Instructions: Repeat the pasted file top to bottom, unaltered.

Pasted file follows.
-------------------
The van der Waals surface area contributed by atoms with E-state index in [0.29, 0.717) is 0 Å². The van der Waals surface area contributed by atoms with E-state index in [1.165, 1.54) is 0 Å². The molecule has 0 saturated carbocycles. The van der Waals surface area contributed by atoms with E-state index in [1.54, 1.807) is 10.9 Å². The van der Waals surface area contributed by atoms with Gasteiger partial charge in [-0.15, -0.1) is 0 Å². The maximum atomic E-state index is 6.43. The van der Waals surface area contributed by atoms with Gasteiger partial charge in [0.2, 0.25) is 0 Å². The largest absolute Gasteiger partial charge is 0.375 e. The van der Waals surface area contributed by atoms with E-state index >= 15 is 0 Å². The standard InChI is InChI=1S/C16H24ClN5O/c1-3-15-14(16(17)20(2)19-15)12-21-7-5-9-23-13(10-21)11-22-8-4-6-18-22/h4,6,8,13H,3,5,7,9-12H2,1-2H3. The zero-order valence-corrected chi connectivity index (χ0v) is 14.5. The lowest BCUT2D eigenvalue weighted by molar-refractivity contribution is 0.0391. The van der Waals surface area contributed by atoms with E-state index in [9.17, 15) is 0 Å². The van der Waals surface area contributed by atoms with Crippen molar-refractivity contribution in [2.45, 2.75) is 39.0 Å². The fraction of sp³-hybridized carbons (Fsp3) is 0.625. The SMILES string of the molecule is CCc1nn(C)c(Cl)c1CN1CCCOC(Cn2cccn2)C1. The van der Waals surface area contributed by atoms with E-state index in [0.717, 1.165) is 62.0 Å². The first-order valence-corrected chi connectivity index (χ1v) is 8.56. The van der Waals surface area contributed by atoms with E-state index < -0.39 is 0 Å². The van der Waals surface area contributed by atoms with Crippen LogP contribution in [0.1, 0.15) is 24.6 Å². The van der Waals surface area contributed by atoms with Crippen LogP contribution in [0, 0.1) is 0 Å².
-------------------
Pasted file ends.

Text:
The van der Waals surface area contributed by atoms with E-state index in [0.29, 0.717) is 0 Å². The van der Waals surface area contributed by atoms with E-state index in [1.165, 1.54) is 0 Å². The molecule has 0 saturated carbocycles. The van der Waals surface area contributed by atoms with E-state index in [1.54, 1.807) is 10.9 Å². The van der Waals surface area contributed by atoms with Gasteiger partial charge in [-0.15, -0.1) is 0 Å². The maximum atomic E-state index is 6.43. The van der Waals surface area contributed by atoms with Gasteiger partial charge in [0.2, 0.25) is 0 Å². The largest absolute Gasteiger partial charge is 0.375 e. The van der Waals surface area contributed by atoms with E-state index >= 15 is 0 Å². The standard InChI is InChI=1S/C16H24ClN5O/c1-3-15-14(16(17)20(2)19-15)12-21-7-5-9-23-13(10-21)11-22-8-4-6-18-22/h4,6,8,13H,3,5,7,9-12H2,1-2H3. The zero-order valence-corrected chi connectivity index (χ0v) is 14.5. The lowest BCUT2D eigenvalue weighted by molar-refractivity contribution is 0.0391. The van der Waals surface area contributed by atoms with E-state index in [9.17, 15) is 0 Å². The van der Waals surface area contributed by atoms with Crippen molar-refractivity contribution in [2.45, 2.75) is 39.0 Å². The fraction of sp³-hybridized carbons (Fsp3) is 0.625. The SMILES string of the molecule is CCc1nn(C)c(Cl)c1CN1CCCOC(Cn2cccn2)C1. The van der Waals surface area contributed by atoms with E-state index in [0.717, 1.165) is 62.0 Å². The first-order valence-corrected chi connectivity index (χ1v) is 8.56. The van der Waals surface area contributed by atoms with E-state index < -0.39 is 0 Å². The van der Waals surface area contributed by atoms with Crippen LogP contribution in [0.1, 0.15) is 24.6 Å². The van der Waals surface area contributed by atoms with Crippen LogP contribution in [0, 0.1) is 0 Å².